Yayoi Kusama’s exhibition at Tate Modern

Liz Nicholls

Yayoi Kusama

Yayoi Kusama’s Infinity Mirror Rooms show at Tate Modern has been extended until April. Liz Nicholls steps inside

Who doesn’t want to be fired up with The Brilliance Of Life?

I’ve followed many an avenue in quest of this. And Yayoi Kusama’s Infinity Mirror Rooms at the Tate Modern have been lighting up various social media feeds in my orbit all summer.

The installations (originally made for Kusama’s 2012 retrospective at Tate Modern) have proved so popular with visitors that the run has been extended until next spring.

A trip to Tate Modern, and the buzzing South Bank, is always a delight, and this celebration of the stellar Japanese artist, now aged 93, provides a trippy treat for the senses.

Kusama, who has been affected by hallucinations for much of her life, makes art that tries to show things “only the mind can see”, and it’s a fabulous way to highlight awareness of mental health.

A trippy treat for the senses

Seen from the outside, the space occupied by the two installations is tiny, which tickles your sense of time and space. Houses in a hexagonal unit the size of a parking space, stepping inside Chandelier of Grief is a discombobulating experience, fizzing and popping a boundless universe of rotating crystal chandeliers that threaten to smash and splinter.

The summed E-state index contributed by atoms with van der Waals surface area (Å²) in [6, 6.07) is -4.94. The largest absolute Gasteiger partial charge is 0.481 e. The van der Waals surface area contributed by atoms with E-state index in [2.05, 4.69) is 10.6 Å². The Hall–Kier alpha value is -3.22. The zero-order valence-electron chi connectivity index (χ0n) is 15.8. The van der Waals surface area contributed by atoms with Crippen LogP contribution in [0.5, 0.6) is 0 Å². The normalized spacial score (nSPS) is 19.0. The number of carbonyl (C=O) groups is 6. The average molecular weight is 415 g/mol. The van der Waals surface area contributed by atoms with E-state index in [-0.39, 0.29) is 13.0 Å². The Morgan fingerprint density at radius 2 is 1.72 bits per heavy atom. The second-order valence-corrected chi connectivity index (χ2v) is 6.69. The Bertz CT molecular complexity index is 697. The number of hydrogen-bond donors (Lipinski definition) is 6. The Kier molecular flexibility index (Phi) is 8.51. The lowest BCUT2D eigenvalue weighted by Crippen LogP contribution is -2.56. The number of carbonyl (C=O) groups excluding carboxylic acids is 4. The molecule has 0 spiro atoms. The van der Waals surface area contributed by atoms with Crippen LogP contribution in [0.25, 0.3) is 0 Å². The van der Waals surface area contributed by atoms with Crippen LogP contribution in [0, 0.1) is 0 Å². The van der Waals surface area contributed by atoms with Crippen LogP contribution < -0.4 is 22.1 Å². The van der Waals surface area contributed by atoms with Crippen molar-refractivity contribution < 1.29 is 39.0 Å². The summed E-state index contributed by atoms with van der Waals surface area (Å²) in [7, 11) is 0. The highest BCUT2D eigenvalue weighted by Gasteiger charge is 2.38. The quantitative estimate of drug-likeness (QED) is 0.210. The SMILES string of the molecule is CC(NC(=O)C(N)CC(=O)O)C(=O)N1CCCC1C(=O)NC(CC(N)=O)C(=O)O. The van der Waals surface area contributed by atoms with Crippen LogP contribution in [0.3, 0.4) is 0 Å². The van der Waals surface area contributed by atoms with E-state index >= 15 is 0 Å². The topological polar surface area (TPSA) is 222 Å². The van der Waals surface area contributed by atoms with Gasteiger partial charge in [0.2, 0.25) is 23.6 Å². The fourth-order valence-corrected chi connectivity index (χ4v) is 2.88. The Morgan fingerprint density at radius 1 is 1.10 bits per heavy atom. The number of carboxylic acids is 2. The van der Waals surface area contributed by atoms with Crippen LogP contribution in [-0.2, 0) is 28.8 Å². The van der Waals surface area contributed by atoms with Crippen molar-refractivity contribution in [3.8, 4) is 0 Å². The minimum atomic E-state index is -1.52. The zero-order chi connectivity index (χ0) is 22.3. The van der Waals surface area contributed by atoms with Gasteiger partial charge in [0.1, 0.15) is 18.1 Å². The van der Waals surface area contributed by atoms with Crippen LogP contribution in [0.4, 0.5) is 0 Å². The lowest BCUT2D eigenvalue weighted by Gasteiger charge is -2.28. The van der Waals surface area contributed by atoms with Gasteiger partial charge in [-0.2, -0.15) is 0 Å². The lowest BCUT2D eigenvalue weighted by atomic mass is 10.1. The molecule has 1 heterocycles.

Meanwhile, the watery walkway through the boxed Infinity Mirrored Room – Filled with the Brilliance of Life seems to offer a sense of limitless serenity. Each visit is two minutes (time enough to grab that obligatory selfie) and I recommend making a return trip in and through, for a different experience, on another level (ie sitting down, or taking a different angle).

Small yet perfectly formed on the outside, the light fantastic space offers a rare chance to step inside the mind of one of the world’s most iconic living contemporary artists. This has been one of the hottest tickets in town this summer, and doesn’t disappoint, offering an all-encompassing sense of wonder and freedom.

Find out more

For furthe details, see The Tate’s website www.tate.org.uk